Syria wants 'guarantees' from Annan

Kofi Annan has sent a team to Damascus over the weekend to continue discussions on the proposals he “left on the table” for Syrian President Bashar Assad. Annan said he will return to Damascus if “sufficient progress” has been made.

Annan, the joint U.N.-Arab League special envoy, met with Assad two weekends ago when he presented a proposed peace plan asking an end to the violence in the country, unhindered access for humanitarian aid and to start a political dialogue. He received a response from Assad prior to his report to the U.N. Security Council on Friday (March 16).

The response, which Syria labeled “positive,” was to ask Annan to provide the Syrian government “guarantees,” The Washington Post reports. It said Syria will discuss the idea of a neutral monitoring system after the “guarantees” have been met.

But what are these “guarantees?

First, that the armed opposition will “cease” all aggressions and give up their weapons to the authorities. The government said that when it withdrew all its forces from cities and other urban areas in December in compliance with an Arab League plan, armed groups “used their weapons,” “attacked the population” and disrupted public disorder.

Second, that neighboring countries “control the flow of arms” through their border.

Third, that countries expressing their intention to finance and arm the opposition to “stop doing so.”

As for Annan’s request for a two-hour humanitarian ceasefire, which the International Committee of the Red Cross initially called for, the government did not provide any concrete steps forward. It, however, agreed to allow the entry of international media, but with “freedom of movement according to Syrian laws and regulations.”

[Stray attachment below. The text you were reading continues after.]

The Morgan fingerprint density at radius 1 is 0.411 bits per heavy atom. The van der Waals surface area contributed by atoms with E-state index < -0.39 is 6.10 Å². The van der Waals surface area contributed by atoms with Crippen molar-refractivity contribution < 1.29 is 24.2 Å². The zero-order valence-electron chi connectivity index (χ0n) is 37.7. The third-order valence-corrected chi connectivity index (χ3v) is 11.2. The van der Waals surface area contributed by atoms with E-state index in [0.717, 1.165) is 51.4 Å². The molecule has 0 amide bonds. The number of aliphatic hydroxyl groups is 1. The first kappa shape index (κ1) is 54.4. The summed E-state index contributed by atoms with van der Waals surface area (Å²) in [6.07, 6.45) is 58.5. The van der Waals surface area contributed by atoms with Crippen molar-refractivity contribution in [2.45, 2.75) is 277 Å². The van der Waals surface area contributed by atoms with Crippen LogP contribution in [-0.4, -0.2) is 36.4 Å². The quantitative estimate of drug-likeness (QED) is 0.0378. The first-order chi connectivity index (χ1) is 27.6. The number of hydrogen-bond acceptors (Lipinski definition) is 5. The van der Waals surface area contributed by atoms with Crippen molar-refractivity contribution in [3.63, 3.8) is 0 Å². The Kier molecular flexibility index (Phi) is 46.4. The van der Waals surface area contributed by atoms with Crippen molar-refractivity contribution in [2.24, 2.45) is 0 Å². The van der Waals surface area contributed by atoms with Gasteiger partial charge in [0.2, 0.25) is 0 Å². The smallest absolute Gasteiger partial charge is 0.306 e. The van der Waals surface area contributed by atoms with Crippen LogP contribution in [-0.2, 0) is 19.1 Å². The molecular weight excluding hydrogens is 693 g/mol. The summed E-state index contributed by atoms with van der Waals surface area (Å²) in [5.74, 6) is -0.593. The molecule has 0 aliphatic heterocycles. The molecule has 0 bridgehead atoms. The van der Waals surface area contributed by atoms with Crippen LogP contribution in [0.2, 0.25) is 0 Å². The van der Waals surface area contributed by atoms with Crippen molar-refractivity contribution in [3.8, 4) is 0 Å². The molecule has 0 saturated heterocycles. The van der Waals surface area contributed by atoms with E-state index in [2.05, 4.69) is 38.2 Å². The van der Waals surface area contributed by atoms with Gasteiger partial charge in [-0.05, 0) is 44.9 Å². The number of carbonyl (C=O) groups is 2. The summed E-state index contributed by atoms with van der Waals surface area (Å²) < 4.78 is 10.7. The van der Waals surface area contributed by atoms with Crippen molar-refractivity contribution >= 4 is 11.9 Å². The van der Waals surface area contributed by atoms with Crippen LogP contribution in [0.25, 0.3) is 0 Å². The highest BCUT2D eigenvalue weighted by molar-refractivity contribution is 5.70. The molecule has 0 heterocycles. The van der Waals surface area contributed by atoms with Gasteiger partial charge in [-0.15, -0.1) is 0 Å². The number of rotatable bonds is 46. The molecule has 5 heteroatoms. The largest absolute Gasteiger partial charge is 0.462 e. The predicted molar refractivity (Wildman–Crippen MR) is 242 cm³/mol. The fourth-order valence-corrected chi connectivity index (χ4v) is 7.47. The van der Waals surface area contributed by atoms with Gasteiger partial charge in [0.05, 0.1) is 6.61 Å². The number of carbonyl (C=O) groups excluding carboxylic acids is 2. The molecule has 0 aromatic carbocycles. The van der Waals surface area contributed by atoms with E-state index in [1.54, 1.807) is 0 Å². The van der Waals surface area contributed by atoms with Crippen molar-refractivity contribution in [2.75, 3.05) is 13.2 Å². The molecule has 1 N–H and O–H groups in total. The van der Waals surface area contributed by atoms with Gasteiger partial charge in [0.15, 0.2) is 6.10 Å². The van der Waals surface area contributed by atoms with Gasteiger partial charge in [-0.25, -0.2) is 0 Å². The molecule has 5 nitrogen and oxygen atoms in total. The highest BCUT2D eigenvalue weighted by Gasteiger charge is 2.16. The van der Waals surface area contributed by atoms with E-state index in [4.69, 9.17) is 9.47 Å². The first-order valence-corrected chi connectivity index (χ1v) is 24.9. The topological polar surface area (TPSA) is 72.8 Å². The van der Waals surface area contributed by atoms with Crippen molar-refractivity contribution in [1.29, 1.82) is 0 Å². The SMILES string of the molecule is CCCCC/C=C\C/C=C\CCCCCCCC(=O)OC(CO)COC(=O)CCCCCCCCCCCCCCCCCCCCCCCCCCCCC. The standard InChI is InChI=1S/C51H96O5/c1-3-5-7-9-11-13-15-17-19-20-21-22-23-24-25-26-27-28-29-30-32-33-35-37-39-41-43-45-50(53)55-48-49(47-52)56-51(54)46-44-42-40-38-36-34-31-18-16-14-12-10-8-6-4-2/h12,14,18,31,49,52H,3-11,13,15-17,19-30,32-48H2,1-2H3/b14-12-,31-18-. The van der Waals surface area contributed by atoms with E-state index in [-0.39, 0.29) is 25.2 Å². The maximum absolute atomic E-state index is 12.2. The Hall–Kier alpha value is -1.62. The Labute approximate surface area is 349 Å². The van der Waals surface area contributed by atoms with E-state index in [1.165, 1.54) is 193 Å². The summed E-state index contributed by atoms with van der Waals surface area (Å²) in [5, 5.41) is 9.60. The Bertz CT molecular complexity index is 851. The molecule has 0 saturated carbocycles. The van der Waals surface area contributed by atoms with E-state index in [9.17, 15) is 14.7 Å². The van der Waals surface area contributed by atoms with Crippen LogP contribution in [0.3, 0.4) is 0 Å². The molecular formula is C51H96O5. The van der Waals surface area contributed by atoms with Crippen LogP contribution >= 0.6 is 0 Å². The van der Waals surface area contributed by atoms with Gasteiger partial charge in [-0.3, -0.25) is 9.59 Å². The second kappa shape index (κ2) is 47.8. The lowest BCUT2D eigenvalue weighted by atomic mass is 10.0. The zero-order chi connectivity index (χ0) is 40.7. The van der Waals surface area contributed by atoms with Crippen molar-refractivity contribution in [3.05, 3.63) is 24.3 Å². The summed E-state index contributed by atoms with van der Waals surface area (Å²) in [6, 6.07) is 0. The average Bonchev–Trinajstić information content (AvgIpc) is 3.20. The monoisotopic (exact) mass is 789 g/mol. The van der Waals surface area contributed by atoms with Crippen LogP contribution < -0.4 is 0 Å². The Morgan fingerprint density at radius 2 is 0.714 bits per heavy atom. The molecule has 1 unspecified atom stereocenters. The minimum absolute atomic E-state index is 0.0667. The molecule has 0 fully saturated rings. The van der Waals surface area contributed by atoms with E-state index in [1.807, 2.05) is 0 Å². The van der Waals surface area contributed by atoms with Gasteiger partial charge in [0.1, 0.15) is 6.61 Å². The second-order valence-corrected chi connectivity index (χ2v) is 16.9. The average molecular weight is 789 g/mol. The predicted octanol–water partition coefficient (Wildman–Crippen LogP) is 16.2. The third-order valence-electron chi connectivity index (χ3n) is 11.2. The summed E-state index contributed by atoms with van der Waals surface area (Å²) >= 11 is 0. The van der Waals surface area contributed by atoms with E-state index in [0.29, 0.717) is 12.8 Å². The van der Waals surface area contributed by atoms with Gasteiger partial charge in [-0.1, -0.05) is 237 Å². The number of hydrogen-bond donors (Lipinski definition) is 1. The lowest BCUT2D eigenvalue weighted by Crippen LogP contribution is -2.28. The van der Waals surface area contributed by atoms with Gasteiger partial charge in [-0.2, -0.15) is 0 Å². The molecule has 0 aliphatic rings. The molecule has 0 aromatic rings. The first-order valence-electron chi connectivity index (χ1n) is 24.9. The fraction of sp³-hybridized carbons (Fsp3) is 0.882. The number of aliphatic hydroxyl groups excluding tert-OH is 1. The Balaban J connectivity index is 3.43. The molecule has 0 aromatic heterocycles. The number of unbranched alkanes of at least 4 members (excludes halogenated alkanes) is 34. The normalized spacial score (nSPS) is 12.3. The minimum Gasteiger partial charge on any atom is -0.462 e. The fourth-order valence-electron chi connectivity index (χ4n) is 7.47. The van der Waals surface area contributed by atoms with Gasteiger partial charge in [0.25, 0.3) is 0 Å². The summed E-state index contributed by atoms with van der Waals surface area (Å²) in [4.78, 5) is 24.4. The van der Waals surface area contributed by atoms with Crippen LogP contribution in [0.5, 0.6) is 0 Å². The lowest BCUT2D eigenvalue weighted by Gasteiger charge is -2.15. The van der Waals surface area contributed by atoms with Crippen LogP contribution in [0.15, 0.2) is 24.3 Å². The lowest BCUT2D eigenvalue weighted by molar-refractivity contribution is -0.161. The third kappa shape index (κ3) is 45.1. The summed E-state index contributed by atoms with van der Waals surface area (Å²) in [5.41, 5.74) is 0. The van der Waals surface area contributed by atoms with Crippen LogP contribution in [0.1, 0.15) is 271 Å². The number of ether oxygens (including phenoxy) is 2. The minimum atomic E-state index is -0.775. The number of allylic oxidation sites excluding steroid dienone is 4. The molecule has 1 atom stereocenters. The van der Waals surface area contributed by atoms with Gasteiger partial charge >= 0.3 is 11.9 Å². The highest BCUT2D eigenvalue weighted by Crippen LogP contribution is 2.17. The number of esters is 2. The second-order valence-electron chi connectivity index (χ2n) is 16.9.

Asked until when will he wait for Assad’s answer, Annan said time is always an issue in negotiations. He said the important thing is to make sure that the “other side” is engaging “seriously.”

“If you come to the conclusion or make the judgment that it is a waste of time, or one side is playing for time, you draw the consequences and take appropriate action,” Annan said.

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About the author

  • Jenny Lei Ravelo

    Jenny Lei Ravelo is a Devex Senior Reporter based in Manila. She covers global health, with a particular focus on the World Health Organization, and other development and humanitarian aid trends in Asia Pacific. Prior to Devex, she wrote for ABS-CBN, one of the largest broadcasting networks in the Philippines, and was a copy editor for various international scientific journals. She received her journalism degree from the University of Santo Tomas.